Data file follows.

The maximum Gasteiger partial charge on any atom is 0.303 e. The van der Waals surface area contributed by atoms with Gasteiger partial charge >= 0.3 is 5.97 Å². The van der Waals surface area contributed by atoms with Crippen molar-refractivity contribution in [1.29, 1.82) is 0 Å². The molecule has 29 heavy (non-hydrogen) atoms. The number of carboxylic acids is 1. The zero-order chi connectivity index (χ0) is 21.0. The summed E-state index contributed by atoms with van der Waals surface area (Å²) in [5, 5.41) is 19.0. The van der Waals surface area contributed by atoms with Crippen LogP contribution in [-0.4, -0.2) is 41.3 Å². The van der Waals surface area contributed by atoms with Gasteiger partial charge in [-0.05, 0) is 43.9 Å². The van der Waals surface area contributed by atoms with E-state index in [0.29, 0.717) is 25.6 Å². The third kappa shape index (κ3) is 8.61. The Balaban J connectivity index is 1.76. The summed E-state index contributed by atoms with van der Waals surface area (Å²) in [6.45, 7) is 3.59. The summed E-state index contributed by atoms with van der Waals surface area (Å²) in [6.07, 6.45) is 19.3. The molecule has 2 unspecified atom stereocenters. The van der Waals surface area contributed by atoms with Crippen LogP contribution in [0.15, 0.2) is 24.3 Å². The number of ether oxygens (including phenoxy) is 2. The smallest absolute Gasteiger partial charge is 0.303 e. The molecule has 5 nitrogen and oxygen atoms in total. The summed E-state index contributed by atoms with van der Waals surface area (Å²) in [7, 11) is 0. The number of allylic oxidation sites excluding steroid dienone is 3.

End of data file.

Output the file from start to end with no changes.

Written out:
The maximum Gasteiger partial charge on any atom is 0.303 e. The van der Waals surface area contributed by atoms with Gasteiger partial charge >= 0.3 is 5.97 Å². The van der Waals surface area contributed by atoms with Crippen molar-refractivity contribution in [1.29, 1.82) is 0 Å². The molecule has 29 heavy (non-hydrogen) atoms. The number of carboxylic acids is 1. The zero-order chi connectivity index (χ0) is 21.0. The summed E-state index contributed by atoms with van der Waals surface area (Å²) in [5, 5.41) is 19.0. The van der Waals surface area contributed by atoms with Crippen LogP contribution in [-0.4, -0.2) is 41.3 Å². The van der Waals surface area contributed by atoms with Gasteiger partial charge in [-0.05, 0) is 43.9 Å². The van der Waals surface area contributed by atoms with E-state index in [0.29, 0.717) is 25.6 Å². The third kappa shape index (κ3) is 8.61. The Balaban J connectivity index is 1.76. The summed E-state index contributed by atoms with van der Waals surface area (Å²) in [6.45, 7) is 3.59. The summed E-state index contributed by atoms with van der Waals surface area (Å²) in [6.07, 6.45) is 19.3. The molecule has 2 unspecified atom stereocenters. The van der Waals surface area contributed by atoms with Crippen LogP contribution in [0.15, 0.2) is 24.3 Å². The number of ether oxygens (including phenoxy) is 2. The smallest absolute Gasteiger partial charge is 0.303 e. The molecule has 5 nitrogen and oxygen atoms in total. The summed E-state index contributed by atoms with van der Waals surface area (Å²) in [7, 11) is 0. The number of allylic oxidation sites excluding steroid dienone is 3.